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Beach Safety During COVID-19

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By:

Laura Tenbus

July 29, 2020
It’s no secret that summer looks very different this year. But with vacation season in full swing, many are left wondering how to safely enjoy their upcoming trip. For most, this includes a trip to the beach. While the coronavirus (COVID-19) pandemic has changed the way people vacation and travel, there are still ways to have fun and stay safe. Molly Hyde, MHS, CIC, Infection Control Practitioner at GBMC, spoke with Fox 45 News’ Patrice Sanders about precautions people should take at the beach.

There has been a lot of confusion about when masks should and should not be worn at the beach, particularly when people are going in and out of the water. Molly clarified that masks should not be worn in the water. “When masks become wet, they can be difficult to breathe through, which puts you at risk in other ways,” she explained. Because of this, it is especially important to maintain physical distance by staying six feet away from others in the water. While the virus doesn’t spread through water itself, infected droplets can still spread from person to person the way they would if those people were on land.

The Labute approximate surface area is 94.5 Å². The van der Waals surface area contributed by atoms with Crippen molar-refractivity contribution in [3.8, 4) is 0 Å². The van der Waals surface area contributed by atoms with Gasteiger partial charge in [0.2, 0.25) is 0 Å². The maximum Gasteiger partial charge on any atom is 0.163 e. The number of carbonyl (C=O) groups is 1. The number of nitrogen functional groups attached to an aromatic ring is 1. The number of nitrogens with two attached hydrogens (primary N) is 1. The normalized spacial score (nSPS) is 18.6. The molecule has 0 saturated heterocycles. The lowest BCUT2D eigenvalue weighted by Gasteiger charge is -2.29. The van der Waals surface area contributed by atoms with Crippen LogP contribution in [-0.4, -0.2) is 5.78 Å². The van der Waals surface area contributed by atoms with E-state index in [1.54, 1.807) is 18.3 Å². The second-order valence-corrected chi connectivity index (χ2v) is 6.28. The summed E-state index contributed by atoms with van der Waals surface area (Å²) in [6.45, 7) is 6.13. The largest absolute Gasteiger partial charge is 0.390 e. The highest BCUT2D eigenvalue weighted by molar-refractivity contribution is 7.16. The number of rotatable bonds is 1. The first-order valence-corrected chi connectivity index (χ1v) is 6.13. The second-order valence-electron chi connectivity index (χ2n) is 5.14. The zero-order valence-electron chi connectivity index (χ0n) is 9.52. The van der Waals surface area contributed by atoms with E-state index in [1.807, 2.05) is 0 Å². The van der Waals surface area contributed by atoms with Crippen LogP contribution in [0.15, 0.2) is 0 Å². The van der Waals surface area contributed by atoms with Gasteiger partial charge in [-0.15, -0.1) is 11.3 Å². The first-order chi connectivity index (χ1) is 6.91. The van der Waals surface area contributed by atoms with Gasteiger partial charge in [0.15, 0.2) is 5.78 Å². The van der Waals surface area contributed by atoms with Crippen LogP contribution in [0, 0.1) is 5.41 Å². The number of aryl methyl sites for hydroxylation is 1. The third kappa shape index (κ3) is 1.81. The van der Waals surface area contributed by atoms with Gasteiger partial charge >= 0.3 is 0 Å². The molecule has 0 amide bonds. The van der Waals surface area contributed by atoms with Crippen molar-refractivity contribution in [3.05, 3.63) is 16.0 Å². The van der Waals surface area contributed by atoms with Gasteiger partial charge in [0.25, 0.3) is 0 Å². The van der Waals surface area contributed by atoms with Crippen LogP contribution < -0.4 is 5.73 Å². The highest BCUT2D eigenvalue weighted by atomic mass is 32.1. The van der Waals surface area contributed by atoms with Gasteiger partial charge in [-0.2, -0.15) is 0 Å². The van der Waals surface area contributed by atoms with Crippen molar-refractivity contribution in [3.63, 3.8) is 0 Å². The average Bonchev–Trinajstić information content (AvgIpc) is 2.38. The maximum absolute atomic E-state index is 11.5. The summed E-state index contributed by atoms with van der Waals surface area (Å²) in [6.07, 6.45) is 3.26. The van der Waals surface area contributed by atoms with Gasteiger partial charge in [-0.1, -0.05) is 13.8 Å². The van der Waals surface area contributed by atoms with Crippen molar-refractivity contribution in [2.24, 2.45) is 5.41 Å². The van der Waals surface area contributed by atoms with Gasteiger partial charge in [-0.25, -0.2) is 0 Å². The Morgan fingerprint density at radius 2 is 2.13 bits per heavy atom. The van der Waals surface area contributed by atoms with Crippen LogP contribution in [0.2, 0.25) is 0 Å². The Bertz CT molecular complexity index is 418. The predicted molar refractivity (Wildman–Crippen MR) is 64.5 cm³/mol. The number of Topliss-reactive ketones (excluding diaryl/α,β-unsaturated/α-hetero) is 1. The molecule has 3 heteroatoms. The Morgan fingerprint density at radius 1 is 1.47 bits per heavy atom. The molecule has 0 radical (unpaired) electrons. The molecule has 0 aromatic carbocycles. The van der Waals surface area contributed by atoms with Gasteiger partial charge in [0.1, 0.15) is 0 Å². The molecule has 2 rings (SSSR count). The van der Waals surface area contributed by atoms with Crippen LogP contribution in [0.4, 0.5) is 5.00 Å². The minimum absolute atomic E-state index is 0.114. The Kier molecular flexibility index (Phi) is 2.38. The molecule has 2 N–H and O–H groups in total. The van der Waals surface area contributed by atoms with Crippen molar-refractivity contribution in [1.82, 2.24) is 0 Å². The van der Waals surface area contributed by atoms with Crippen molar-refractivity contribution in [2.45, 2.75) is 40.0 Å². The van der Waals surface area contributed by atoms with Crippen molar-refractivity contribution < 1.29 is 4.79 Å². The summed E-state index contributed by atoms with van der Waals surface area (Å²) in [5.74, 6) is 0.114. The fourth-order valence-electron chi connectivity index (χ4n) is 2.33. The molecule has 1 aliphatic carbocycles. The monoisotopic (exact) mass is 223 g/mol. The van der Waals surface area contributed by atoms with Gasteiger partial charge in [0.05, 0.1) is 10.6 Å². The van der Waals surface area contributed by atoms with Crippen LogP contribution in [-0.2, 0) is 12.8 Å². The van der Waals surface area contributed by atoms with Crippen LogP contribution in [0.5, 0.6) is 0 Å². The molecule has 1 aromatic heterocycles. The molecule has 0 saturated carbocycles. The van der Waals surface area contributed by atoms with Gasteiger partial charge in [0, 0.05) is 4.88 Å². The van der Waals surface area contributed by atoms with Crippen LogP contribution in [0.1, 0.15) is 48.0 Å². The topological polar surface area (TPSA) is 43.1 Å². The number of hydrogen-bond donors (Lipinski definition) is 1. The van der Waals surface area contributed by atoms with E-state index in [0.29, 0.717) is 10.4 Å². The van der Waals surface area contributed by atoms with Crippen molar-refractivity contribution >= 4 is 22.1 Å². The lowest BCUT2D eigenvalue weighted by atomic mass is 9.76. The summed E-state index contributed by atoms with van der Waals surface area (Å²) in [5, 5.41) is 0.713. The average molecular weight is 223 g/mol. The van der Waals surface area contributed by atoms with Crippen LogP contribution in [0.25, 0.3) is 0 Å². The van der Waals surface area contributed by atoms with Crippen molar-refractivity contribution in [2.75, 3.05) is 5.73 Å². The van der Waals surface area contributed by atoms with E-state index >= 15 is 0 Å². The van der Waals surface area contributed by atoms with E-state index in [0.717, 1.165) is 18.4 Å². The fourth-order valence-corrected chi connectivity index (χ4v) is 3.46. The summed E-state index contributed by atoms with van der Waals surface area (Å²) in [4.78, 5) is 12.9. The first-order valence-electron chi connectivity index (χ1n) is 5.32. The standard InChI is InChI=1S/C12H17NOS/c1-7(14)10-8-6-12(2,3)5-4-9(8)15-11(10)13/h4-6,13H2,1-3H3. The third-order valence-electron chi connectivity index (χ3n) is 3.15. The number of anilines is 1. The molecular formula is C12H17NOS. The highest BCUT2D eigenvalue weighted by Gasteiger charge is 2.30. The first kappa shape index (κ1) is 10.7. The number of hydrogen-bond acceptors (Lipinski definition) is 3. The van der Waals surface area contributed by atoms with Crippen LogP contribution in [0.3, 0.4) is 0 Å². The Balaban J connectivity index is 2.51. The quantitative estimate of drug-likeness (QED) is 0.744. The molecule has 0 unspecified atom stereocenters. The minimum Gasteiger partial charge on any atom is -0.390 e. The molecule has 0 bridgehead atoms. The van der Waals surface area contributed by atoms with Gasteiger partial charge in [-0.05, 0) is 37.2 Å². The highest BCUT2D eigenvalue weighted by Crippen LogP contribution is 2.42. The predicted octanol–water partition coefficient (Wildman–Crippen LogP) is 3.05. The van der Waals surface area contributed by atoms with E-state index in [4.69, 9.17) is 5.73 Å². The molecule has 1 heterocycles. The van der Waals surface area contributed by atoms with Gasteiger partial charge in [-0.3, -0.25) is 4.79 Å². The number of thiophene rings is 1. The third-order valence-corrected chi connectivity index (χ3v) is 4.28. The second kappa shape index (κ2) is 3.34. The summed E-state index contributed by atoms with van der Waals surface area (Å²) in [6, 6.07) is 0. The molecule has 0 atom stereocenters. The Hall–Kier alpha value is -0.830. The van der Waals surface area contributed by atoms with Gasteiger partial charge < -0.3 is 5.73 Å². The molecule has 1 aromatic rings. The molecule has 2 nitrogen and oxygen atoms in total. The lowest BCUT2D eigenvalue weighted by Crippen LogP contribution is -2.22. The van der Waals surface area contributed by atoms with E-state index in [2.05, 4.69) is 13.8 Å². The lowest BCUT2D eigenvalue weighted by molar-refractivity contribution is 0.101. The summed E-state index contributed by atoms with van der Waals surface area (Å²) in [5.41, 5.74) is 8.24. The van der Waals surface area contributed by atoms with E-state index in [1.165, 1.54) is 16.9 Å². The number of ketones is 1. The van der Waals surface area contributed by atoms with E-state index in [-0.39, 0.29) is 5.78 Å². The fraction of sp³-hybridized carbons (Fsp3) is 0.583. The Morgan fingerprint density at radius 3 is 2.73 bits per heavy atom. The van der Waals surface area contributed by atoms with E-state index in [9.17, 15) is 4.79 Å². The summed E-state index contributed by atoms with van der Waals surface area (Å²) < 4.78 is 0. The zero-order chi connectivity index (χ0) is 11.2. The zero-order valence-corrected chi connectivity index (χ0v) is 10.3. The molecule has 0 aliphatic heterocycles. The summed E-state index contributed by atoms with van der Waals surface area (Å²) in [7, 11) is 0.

When asked about wearing masks outside of the water, Molly responded that it depends on how crowded the beach is. “If the beach is fairly empty and you’re not around a lot of people, it’s safe to take your mask off as long as you can stay away from others,” she said. The situation changes if it becomes difficult to physically distance. “If the beach is extremely crowded and you’re running into people or constantly walking past people, then you really want to have your mask on,” Molly advised.

Unfortunately, masks are only effective when everyone wears them, and it isn’t always possible to uphold physical distancing. If you feel like you’re in a high-risk situation because of others’ behavior, Molly suggested leaving the beach and exploring alternative activities that you may not have otherwise looked into.

The conversation then shifted to staying safe in hotels and rental properties. These spaces should be disinfected in between guests, but Molly recommended doing your own cleaning just in case something was missed. “I’m not suggesting that you have to spend your entire vacation scrubbing every square inch of the space,” she explained, “but you do want to make sure you’re giving everything a good wipe down.” She suggested bringing personal disinfectant wipes to clean high-touch surfaces such as light switches, doorknobs, and tabletops prior to the entire family entering the room.

Click here to watch the full interview.
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